What I like about Huggs strategy is that if his guys can ever learn how to get back to half court without giving up the easy baskets you rightly note have been their Achilles Heels in many games, WVU could become very, very tough even though it can’t shoot a lick.

    Thanks for weighing in. I didn’t realize Huggs was playing so many guys.

  • WVU - Get the ball across half-court and hit your free throws. These two things might be a big challenge for us.

  • @jaybate-1.0

    I’m going to send Huggy a bouquet of roses after conference play, thanking him for bringing his unique style of play to the B12. We couldn’t ask for more diversity in our league this year. The fact that we play them twice gives us two opportunities to practice in a live environment on beating full court pressure and half court traps. Bravo, Huggy Bear!

    He is helping all the B12 teams prepare for March.

    I’m thinking crimson/blue roses…

  • @drgnslayr Upvote for the “great minds think alike” moment- i’ve thought the same thing. We needed to run against pressure a couple times to get better at it. We still look shaky against it,and we aren’t attacking it as much as I would like.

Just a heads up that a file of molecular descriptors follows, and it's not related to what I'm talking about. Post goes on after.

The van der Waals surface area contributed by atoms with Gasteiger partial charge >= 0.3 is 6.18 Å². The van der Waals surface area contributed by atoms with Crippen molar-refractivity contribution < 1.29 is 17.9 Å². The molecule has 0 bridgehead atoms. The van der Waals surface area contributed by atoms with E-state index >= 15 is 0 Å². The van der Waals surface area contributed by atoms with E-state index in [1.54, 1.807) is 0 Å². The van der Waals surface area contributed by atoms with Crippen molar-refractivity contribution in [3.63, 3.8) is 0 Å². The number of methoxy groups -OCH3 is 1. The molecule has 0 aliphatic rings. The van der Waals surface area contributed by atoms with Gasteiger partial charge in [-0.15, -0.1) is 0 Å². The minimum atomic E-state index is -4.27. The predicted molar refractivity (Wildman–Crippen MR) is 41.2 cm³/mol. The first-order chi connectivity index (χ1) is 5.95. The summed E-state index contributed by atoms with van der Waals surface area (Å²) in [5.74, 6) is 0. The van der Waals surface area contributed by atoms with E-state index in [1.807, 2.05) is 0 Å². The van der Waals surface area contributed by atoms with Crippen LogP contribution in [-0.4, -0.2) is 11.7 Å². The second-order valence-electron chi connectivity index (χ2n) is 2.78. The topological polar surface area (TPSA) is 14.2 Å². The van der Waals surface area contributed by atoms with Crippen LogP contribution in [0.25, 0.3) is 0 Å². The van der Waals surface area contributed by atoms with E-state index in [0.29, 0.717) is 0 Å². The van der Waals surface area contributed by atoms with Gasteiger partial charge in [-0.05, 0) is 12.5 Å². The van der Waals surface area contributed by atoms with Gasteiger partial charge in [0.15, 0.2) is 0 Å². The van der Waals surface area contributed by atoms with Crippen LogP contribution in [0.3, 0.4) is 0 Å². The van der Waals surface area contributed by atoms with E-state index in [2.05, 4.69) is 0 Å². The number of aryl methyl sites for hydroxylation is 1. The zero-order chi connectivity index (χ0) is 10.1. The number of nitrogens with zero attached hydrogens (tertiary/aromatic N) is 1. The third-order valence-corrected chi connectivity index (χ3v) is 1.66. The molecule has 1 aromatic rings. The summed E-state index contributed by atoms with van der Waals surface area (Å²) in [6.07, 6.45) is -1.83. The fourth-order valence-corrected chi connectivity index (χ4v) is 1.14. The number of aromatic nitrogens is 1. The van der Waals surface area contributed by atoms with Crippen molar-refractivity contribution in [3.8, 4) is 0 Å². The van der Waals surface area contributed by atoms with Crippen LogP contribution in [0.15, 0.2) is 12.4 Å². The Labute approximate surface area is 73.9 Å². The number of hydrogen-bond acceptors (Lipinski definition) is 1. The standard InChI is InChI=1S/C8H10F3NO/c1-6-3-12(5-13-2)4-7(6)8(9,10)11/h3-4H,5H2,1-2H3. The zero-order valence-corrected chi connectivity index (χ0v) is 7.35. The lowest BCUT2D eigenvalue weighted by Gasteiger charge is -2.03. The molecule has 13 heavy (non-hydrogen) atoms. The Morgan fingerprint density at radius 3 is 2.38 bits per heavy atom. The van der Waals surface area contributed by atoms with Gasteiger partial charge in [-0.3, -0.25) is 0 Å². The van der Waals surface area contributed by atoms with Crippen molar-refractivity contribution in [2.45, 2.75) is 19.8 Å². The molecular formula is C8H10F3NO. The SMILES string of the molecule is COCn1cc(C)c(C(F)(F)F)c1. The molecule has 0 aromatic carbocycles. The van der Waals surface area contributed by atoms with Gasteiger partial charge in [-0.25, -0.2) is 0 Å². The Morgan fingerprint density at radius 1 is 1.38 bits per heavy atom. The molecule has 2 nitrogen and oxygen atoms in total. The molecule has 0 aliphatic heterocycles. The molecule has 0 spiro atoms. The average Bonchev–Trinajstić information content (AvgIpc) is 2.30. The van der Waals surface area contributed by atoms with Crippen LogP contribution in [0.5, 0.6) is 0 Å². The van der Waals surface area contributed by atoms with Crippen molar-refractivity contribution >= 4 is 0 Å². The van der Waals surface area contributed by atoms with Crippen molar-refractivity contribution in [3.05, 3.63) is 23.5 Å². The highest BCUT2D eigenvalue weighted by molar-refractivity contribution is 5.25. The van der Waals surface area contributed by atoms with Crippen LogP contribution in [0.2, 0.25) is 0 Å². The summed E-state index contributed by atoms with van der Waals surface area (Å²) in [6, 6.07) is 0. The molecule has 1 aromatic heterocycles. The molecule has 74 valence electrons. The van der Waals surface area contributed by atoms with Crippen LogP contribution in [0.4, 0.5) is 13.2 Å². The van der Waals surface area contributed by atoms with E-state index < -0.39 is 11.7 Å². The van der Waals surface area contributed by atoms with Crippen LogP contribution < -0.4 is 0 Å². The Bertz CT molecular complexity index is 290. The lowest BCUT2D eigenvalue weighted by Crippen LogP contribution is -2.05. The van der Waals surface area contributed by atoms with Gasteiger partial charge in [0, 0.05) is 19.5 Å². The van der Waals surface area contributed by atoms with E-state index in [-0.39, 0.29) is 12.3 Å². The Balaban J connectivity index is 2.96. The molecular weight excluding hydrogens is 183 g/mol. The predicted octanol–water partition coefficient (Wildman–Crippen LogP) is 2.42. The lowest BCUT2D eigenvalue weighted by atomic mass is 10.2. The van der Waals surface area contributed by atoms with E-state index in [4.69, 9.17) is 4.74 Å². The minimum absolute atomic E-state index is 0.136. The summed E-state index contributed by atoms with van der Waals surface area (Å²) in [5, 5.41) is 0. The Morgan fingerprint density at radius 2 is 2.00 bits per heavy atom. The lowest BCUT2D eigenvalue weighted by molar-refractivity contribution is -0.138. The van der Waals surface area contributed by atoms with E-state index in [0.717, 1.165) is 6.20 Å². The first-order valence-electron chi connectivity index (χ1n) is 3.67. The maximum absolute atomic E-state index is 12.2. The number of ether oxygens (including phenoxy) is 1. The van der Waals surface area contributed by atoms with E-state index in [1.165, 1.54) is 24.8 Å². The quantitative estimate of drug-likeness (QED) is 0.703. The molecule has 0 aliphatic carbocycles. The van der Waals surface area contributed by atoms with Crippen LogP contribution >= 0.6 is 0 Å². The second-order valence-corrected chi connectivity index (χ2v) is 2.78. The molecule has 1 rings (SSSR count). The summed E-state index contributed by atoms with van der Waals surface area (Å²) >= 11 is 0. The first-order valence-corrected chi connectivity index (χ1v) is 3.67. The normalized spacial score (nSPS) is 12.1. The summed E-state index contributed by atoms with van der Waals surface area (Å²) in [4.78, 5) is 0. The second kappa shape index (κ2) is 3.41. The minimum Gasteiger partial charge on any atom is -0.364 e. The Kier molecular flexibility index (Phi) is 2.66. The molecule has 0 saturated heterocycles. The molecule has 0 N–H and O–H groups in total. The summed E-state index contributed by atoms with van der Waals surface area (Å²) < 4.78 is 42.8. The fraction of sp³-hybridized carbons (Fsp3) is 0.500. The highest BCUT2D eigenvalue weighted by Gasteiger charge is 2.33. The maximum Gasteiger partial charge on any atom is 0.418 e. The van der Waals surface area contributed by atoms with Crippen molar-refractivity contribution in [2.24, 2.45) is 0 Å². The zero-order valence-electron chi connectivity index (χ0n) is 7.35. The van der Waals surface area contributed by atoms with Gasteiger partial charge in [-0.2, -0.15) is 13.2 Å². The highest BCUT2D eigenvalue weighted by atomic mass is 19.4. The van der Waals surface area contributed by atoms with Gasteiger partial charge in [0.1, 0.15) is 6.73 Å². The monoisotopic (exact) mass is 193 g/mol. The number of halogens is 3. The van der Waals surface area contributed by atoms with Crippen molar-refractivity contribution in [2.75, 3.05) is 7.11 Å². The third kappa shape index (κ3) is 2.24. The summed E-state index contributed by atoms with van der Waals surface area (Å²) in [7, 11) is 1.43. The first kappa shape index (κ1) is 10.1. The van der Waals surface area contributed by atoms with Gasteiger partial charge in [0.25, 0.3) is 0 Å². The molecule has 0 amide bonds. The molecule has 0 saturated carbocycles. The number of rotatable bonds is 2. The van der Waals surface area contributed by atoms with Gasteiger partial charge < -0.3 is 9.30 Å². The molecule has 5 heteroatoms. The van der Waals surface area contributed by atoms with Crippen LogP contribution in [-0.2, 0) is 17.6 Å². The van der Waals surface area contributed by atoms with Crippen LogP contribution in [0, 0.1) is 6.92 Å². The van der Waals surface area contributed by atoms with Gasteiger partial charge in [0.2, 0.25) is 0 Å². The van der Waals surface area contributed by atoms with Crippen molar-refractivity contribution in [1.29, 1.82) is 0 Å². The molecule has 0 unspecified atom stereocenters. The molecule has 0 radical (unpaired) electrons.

• @jaybate-1.0

    In 2004 NCCA KU played UAB coached by Mike Anderson and its “40 minutes of hell” that had just beaten #1 seed Kentucky and stated they would do the same thing to KU as well,

    Aaron Miles masterfully broke the full court press time after time and ended up with 10 assists, many of those to the “Big Dub” who scored 30 point including 18-20 from the line. KU won going away 100-74. Hopefully Mason and/or Graham can bring out their inner-Miles and duplicate the result.

  • @drgnslayr I was wondering the same thing myself. He could just be scheming against other coaches, messing with their heads. But, I also thought that maybe he was serious and might try to limit KU’s hot 3pt shooting from here on, to the detriment of our 11th consecutive conference championship, a solid run at the conference and national titles too. Just so he can say I dont want a team of 3 point shooters, I want a team that can play inside out, back to the basket, easy points, prevent easy points. Square peg in a round hole type shhhhh